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X.Org Hit By New Security Vulnerabilities - Two Date Back To 1988 With X11R2

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  • #51
    Originally posted by sophisticles View Post
    The sad thing is that stuff like this happens all the time with open source software yet the zealots still cling to their demonstrably incorrect belief that open source is more secure because of the whole "millions of eyes looking at the code" argument.

    to be correct, the actual quote is "Given enough eyeballs, all bugs are shallow." that, di per se, is not wrong.

    In this specific case that code was old and ugly and more or less working and innovation was happening elsewere (wayland), so all the eyeballs were looking somewhere else.

    While I agree with your stance that sometimes people tends to overestimate the number of eyeballs looking to a particular piece of code, the same phenomenon happens with closed software: software engineers are tipically not payed to look and touch old legacy code that works.

    In the end, I think that chances that bugs like these are discovered are sligtly higher with open source software.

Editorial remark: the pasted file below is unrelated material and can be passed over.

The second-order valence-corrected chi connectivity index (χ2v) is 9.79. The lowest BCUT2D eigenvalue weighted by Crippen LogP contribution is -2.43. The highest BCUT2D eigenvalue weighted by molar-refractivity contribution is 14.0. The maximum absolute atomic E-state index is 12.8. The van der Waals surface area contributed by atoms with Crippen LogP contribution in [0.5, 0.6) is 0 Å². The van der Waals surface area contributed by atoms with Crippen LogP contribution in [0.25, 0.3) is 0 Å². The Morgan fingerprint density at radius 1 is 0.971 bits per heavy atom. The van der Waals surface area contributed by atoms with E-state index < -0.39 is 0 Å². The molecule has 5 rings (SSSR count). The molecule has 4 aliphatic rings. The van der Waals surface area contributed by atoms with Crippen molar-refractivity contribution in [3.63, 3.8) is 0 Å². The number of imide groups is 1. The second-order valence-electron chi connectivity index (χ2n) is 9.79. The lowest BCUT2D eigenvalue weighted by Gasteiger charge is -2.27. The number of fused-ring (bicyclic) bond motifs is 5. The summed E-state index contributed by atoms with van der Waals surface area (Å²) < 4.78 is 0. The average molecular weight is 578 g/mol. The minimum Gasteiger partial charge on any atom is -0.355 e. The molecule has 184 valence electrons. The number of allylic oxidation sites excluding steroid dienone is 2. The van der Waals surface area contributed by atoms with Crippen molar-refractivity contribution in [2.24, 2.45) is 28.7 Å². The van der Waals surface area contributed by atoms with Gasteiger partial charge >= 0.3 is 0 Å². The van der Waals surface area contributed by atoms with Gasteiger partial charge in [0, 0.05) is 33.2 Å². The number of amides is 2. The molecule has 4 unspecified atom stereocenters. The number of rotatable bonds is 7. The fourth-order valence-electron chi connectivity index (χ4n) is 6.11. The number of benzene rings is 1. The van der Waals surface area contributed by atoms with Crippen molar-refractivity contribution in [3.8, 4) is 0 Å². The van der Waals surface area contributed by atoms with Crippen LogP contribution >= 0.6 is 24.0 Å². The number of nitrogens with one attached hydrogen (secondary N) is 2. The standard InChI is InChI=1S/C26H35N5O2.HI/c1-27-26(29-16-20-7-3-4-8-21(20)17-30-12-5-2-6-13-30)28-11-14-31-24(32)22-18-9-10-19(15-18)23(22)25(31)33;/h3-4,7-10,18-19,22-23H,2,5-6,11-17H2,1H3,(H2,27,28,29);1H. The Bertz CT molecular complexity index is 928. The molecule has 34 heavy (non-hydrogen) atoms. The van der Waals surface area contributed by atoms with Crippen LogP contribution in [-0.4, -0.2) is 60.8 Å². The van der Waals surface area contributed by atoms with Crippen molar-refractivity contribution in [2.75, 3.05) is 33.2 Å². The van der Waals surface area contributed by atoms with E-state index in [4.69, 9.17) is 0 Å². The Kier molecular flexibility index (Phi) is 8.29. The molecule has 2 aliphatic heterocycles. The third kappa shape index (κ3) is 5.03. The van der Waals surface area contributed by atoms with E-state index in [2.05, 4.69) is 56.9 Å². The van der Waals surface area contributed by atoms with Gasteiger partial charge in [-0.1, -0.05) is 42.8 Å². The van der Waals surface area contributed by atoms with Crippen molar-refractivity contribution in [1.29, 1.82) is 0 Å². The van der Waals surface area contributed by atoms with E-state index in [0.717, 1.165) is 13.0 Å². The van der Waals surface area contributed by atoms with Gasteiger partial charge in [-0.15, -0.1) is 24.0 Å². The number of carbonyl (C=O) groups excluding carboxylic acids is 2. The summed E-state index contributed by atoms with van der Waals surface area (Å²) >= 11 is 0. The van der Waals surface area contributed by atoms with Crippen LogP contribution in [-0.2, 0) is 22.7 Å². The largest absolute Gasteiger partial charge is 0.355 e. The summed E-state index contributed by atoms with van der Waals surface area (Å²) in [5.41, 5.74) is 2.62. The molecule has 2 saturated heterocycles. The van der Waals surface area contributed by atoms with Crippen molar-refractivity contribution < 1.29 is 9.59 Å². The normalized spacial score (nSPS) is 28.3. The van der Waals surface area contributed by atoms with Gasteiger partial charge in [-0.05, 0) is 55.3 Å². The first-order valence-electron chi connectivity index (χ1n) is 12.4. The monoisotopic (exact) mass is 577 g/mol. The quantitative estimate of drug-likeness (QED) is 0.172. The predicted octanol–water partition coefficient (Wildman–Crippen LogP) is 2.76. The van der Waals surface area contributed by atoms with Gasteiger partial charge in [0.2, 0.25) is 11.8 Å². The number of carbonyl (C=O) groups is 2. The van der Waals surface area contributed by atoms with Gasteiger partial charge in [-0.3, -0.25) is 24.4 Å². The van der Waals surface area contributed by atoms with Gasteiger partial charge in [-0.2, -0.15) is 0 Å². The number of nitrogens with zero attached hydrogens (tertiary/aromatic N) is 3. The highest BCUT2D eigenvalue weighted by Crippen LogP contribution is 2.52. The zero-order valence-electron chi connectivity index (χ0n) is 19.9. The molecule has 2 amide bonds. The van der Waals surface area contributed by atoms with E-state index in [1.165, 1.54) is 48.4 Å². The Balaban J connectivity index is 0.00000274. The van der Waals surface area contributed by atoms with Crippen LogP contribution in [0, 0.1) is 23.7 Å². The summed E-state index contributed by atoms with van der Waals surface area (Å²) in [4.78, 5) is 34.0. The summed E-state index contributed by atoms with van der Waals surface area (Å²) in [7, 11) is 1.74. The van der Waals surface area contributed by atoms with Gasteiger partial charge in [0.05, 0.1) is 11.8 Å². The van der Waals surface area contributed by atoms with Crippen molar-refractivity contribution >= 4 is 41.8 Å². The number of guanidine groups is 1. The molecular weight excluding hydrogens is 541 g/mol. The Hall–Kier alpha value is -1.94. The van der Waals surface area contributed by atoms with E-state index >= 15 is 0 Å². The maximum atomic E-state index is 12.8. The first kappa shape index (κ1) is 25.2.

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    • #52
      I've been reading some of the comments, but instead of wasting energy in blaming software and people, try to resolve the issue instead

      To all people who state that even more X.org vulnerabilities were found: Yes that's the case unfortunately, but all software has vulnerabilities and bugs. I'm happy that the he security flaws were found and fixed. Just patch and and move on (which is no more than apt update && apt upgrade or similar in the majority of cases).

      To all the people who state that we need to move to Wayland: Yes I agree that it's the way forward, but moving forward requires time and Wayland is just not ready for prime time for everybody unfortunately (otherwise X.org support would've been removed already). Be patient. In time this move will happen naturally as the developers of the major desktops (Gnome and KDE) are focused on it and fixing bugs almost every day.

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      • #53
        Originally posted by MadCatX View Post
        Remember guys, Wayland is a bad design, too difficult to support, global shortcuts, screen sharing, middle-button paste, you know the drill
        Don't worry, they'll probably make it usable in the next 20 years or so.

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        • #54
          I try wayland every year, around the start of the year.

          Two years ago, I lasted 2-3 hours

          Last year, I lasted one day.

          This year, I lasted a week.

          I am hopeful next year maybe, just maybe, I can run wayland and keep running it.

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          • #55
            Originally posted by ayumu View Post
            I try wayland every year, around the start of the year.